by Bill McBride on 8/29/2007 08:08:00 PM
Wednesday, August 29, 2007
The following is excerpted with permission from a Goldman Sachs research note on housing: Home Price Declines: Accelerating and Around for a While
... we expect housing activity to continue to decline as:The following table shows the GS forecast for key housing indicators - Starts, Prices, New and existing home sales, and change in Residential Investment (RI) - for 2007 and 2008.
Nonconforming mortgage rates are rising and credit is being rationed. Mortgage rates for subprime loans, indeed for all loans that Fannie Mae and Freddie Mac will not purchase, have risen sharply since the beginning of July. Along with this price increase, credit is being rationed as many loans that previously would have occurred are no longer being made. The reduction in credit availability will adversely affect the demand for housing.
Substantial excess supply remains. Perhaps most tellingly, in the second quarter the homeowner vacancy rate was a high 2.6%, far above its long-term average and only slightly below the record level of the first quarter. Furthermore, measures of inventories of new and existing homes remain high, both with nearly 8 months of supply at current sales rates. This excess inventory will require time to be worked off, and while this is occurring will serve as a disincentive to new construction.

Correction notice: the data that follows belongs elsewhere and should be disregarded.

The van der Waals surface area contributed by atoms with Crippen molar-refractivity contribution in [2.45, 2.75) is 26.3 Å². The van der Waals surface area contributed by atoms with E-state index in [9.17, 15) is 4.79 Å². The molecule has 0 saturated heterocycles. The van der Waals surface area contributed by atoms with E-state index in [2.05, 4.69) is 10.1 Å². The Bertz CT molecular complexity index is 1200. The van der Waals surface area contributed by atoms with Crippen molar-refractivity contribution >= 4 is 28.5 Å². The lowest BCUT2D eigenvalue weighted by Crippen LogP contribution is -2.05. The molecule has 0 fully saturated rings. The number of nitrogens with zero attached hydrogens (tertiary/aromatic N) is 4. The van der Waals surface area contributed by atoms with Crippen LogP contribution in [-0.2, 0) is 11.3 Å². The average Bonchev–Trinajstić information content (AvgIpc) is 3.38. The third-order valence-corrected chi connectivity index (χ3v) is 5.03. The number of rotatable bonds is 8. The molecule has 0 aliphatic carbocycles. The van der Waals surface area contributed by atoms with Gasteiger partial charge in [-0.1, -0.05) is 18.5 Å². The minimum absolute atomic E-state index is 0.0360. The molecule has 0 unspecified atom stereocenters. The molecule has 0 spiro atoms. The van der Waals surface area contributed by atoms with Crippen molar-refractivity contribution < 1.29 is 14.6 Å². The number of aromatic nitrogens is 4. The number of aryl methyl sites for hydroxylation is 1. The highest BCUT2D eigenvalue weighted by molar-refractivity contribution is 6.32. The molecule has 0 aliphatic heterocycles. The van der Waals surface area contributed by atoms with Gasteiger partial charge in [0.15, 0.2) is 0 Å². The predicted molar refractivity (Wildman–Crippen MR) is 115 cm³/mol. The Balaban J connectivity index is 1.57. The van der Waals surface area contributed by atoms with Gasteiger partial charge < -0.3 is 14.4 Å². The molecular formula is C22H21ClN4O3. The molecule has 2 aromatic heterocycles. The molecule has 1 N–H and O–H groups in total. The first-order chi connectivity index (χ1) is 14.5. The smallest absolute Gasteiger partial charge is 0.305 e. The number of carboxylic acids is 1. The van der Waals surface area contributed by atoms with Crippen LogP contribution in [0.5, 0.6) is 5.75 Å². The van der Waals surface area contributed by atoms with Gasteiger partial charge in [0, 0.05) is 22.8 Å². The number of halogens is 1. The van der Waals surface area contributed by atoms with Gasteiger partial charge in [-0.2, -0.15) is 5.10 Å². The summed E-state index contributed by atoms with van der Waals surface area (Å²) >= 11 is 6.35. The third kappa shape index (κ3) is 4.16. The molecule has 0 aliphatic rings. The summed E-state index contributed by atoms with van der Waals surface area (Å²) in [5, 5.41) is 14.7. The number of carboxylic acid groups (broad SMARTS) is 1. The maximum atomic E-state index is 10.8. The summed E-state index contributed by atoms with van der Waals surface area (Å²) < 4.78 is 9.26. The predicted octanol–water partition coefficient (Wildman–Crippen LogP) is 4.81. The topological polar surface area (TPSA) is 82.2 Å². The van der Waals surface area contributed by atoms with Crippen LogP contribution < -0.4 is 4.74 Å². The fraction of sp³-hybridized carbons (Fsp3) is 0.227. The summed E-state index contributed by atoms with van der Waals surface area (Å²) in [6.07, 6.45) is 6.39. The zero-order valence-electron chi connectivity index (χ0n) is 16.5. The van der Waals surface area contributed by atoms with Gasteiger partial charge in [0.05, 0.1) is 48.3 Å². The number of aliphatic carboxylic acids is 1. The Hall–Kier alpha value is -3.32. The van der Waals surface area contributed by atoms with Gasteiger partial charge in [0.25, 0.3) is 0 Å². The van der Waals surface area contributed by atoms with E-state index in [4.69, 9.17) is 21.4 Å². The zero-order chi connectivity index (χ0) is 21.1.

Residential investment as a share of GDP is still high. A substantial fall has already occurred, with the share of output devoted to it falling from a peak of 6.3% to 4.9%. But that 4.9% is still above the 4.6% average of the last 30 years and well above lows reached during housing downturns in the early 1980s and 1990s when the share dipped below 3.5%.
Foreclosure rates are increasing. Subprime and Alt-A loans originated over the last several years often called for unrealistic mortgage payments relative to the borrower’s income once mortgage rates reset to higher levels. As these resets have started occurring, delinquency and foreclosure rates on these loans have increased. If even more of these homes enter foreclosure, as appears likely, they will add to the inventory problem outlined above.
Note: Excerpted with permission.
Notice that GS expects the decline in residential investment to accelerate again. This is exactly what we've been discussing. Also note that GS expects housing starts to decline to 1.1 million seasonally adjusted annual rate (SAAR), existing home sales to fall to 4.8 million SAAR, and New Home sales to 650K (SAAR).